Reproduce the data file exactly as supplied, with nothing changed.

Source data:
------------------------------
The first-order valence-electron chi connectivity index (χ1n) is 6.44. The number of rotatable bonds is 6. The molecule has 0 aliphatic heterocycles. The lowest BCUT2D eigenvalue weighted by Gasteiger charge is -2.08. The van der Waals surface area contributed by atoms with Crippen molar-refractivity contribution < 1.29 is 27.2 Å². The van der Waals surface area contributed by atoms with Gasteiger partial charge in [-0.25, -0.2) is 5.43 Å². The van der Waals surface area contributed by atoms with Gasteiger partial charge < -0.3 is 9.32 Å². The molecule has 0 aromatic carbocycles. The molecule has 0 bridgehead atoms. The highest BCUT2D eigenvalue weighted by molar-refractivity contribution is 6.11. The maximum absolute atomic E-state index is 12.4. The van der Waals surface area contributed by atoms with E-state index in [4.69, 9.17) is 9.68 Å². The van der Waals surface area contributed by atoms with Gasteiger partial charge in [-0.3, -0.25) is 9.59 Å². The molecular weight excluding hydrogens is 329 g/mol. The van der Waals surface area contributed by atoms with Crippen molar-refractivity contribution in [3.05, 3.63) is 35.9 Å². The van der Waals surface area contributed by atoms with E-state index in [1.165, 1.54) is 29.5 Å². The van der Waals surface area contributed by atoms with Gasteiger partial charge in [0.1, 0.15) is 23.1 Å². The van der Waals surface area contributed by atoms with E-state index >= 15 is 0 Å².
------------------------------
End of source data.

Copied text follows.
The first-order valence-electron chi connectivity index (χ1n) is 6.44. The number of rotatable bonds is 6. The molecule has 0 aliphatic heterocycles. The lowest BCUT2D eigenvalue weighted by Gasteiger charge is -2.08. The van der Waals surface area contributed by atoms with Crippen molar-refractivity contribution < 1.29 is 27.2 Å². The van der Waals surface area contributed by atoms with Gasteiger partial charge in [-0.25, -0.2) is 5.43 Å². The van der Waals surface area contributed by atoms with Gasteiger partial charge < -0.3 is 9.32 Å². The molecule has 0 aromatic carbocycles. The molecule has 0 bridgehead atoms. The highest BCUT2D eigenvalue weighted by molar-refractivity contribution is 6.11. The maximum absolute atomic E-state index is 12.4. The van der Waals surface area contributed by atoms with E-state index in [4.69, 9.17) is 9.68 Å². The van der Waals surface area contributed by atoms with Gasteiger partial charge in [-0.3, -0.25) is 9.59 Å². The molecular weight excluding hydrogens is 329 g/mol. The van der Waals surface area contributed by atoms with Crippen molar-refractivity contribution in [3.05, 3.63) is 35.9 Å². The van der Waals surface area contributed by atoms with E-state index in [1.165, 1.54) is 29.5 Å². The van der Waals surface area contributed by atoms with Gasteiger partial charge in [0.1, 0.15) is 23.1 Å². The van der Waals surface area contributed by atoms with E-state index >= 15 is 0 Å².